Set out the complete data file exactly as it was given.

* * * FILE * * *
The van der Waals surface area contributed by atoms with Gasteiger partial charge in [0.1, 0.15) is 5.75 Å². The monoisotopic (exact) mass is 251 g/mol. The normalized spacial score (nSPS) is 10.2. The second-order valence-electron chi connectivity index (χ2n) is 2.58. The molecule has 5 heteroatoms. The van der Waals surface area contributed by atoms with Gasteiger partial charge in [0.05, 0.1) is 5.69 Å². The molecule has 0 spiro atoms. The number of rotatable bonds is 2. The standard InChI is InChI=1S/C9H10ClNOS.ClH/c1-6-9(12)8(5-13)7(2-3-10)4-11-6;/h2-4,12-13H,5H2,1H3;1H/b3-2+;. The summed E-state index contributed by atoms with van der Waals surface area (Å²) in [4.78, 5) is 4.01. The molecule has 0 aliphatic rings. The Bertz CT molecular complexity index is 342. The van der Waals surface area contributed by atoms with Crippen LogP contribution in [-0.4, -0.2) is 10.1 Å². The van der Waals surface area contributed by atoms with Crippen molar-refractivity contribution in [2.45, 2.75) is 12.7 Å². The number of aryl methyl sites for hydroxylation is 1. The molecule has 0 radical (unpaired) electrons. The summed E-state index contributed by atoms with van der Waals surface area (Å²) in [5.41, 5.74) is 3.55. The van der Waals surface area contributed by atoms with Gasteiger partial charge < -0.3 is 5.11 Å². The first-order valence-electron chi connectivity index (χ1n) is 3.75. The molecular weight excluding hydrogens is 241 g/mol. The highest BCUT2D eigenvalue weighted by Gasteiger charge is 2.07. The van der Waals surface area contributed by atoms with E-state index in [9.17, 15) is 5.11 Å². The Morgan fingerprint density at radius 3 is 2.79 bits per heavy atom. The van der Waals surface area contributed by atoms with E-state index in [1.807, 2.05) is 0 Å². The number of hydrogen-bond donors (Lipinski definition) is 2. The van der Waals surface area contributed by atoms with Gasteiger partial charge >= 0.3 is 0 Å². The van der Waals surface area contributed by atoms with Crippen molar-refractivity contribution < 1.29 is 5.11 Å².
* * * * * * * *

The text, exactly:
The van der Waals surface area contributed by atoms with Gasteiger partial charge in [0.1, 0.15) is 5.75 Å². The monoisotopic (exact) mass is 251 g/mol. The normalized spacial score (nSPS) is 10.2. The second-order valence-electron chi connectivity index (χ2n) is 2.58. The molecule has 5 heteroatoms. The van der Waals surface area contributed by atoms with Gasteiger partial charge in [0.05, 0.1) is 5.69 Å². The molecule has 0 spiro atoms. The number of rotatable bonds is 2. The standard InChI is InChI=1S/C9H10ClNOS.ClH/c1-6-9(12)8(5-13)7(2-3-10)4-11-6;/h2-4,12-13H,5H2,1H3;1H/b3-2+;. The summed E-state index contributed by atoms with van der Waals surface area (Å²) in [4.78, 5) is 4.01. The molecule has 0 aliphatic rings. The Bertz CT molecular complexity index is 342. The van der Waals surface area contributed by atoms with Crippen LogP contribution in [-0.4, -0.2) is 10.1 Å². The van der Waals surface area contributed by atoms with Crippen molar-refractivity contribution in [2.45, 2.75) is 12.7 Å². The number of aryl methyl sites for hydroxylation is 1. The molecule has 0 radical (unpaired) electrons. The summed E-state index contributed by atoms with van der Waals surface area (Å²) in [5.41, 5.74) is 3.55. The van der Waals surface area contributed by atoms with Gasteiger partial charge < -0.3 is 5.11 Å². The first-order valence-electron chi connectivity index (χ1n) is 3.75. The molecular weight excluding hydrogens is 241 g/mol. The highest BCUT2D eigenvalue weighted by Gasteiger charge is 2.07. The van der Waals surface area contributed by atoms with E-state index in [9.17, 15) is 5.11 Å². The Morgan fingerprint density at radius 3 is 2.79 bits per heavy atom. The van der Waals surface area contributed by atoms with E-state index in [1.807, 2.05) is 0 Å². The number of hydrogen-bond donors (Lipinski definition) is 2. The van der Waals surface area contributed by atoms with Gasteiger partial charge >= 0.3 is 0 Å². The van der Waals surface area contributed by atoms with Crippen molar-refractivity contribution < 1.29 is 5.11 Å².